The upshot? Meniscus tear recovery can happen naturally, especially if the meniscus is injured in the outer third. In addition, tears are very common as we age and oftentimes about as important as wrinkles. Also, surgery is really not the answer. Finally, newer techniques are available that can help patients avoid surgery.
(1) Katz JN, Brophy RH, Chaisson CE, et al. Surgery versus physical therapy for a meniscal tear and osteoarthritis [published correction appears in N Engl J Med. 2013 Aug 15;369(7):683]. N Engl J Med. 2013;368(18):1675–1684. doi:10.1056/NEJMoa1301408
(2) Sihvonen R, Paavola M, Malmivaara A, Itälä A, Joukainen A, Nurmi H, Kalske J, Järvinen TL; Finnish Degenerative Meniscal Lesion Study (FIDELITY) Group. Arthroscopic partial meniscectomy versus sham surgery for a degenerative meniscal tear. N Engl J Med. 2013 Dec 26;369(26):2515-24. doi: 10.1056/NEJMoa1305189.
(3) Sihvonen R, Englund M, Turkiewicz A, Järvinen TL; Finnish Degenerative Meniscal Lesion Study Group. Mechanical Symptoms and Arthroscopic Partial Meniscectomy in Patients With Degenerative Meniscus Tear: A Secondary Analysis of a Randomized Trial. Ann Intern Med. 2016 Apr 5;164(7):449-55. doi: 10.7326/M15-0899.
(4) Netravali NA, Giori NJ, Andriacchi TP. Partial medial meniscectomy and rotational differences at the knee during walking. J Biomech. 2010 Nov 16;43(15):2948-53. doi: 10.1016/j.jbiomech.2010.07.013.
(5) Cohen SB, Short CP, O’Hagan T, Wu HT, Morrison WB, Zoga AC. The effect of meniscal tears on cartilage loss of the knee: findings on serial MRIs. Phys Sportsmed. 2012 Sep;40(3):66-76. doi: 10.3810/psm.2012.09.1983.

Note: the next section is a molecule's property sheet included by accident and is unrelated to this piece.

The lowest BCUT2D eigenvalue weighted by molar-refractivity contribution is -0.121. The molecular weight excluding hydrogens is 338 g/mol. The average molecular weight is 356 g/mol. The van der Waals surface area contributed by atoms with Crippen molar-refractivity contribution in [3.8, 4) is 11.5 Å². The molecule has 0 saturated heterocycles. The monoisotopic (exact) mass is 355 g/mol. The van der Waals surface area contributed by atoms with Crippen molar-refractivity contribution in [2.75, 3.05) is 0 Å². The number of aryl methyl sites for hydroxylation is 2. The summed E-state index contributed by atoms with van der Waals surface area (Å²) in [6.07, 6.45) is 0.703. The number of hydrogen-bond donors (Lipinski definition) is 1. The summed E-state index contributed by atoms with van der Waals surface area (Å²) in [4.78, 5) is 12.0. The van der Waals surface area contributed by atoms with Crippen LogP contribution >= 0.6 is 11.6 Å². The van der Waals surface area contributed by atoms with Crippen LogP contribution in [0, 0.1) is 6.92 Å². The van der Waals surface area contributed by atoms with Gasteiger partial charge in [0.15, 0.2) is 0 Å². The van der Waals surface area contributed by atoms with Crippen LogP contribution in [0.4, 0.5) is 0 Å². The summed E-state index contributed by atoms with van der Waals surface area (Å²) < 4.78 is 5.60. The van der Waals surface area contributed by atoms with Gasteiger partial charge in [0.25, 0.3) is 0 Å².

(6) Longo UG, Ciuffreda M, Candela V, Rizzello G, D’Andrea V, Mannering N, Berton A, Salvatore G, Denaro V. Knee Osteoarthritis after Arthroscopic Partial Meniscectomy: Prevalence and Progression of Radiographic Changes after 5 to 12 Years Compared with Contralateral Knee. J Knee Surg. 2019 May;32(5):407-413. doi: 10.1055/s-0038-1646926.
(7) Katz JN, Shrestha S, Losina E, Jones MH, Marx RG, Mandl LA, Levy BA, MacFarlane LA, Spindler KP, Silva GS; MeTeOR Investigators, Collins JE. Five-year outcome of operative and non-operative management of meniscal tear in persons greater than 45 years old. Arthritis Rheumatol. 2019 Aug 20. doi: 10.1002/art.41082.
(8) Kaminski R, Maksymowicz-Wleklik M, Kulinski K, Kozar-Kaminska K, Dabrowska-Thing A, Pomianowski S. Short-Term Outcomes of Percutaneous Trephination with a Platelet Rich Plasma Intrameniscal Injection for the Repair of Degenerative Meniscal Lesions. A Prospective, Randomized, Double-Blind, Parallel-Group, Placebo-Controlled Study. Int J Mol Sci. 2019;20(4):856. Published 2019 Feb 16. doi:10.3390/ijms20040856
(9) Risberg MADegenerative meniscus tears should be looked upon as wrinkles with age—and should be treated accordinglyBritish Journal of Sports Medicine 2014;48:741. https://bjsm.bmj.com/content/48/9/741?sid=1bb96744-600b-45df-9ad5-735ce7be1beb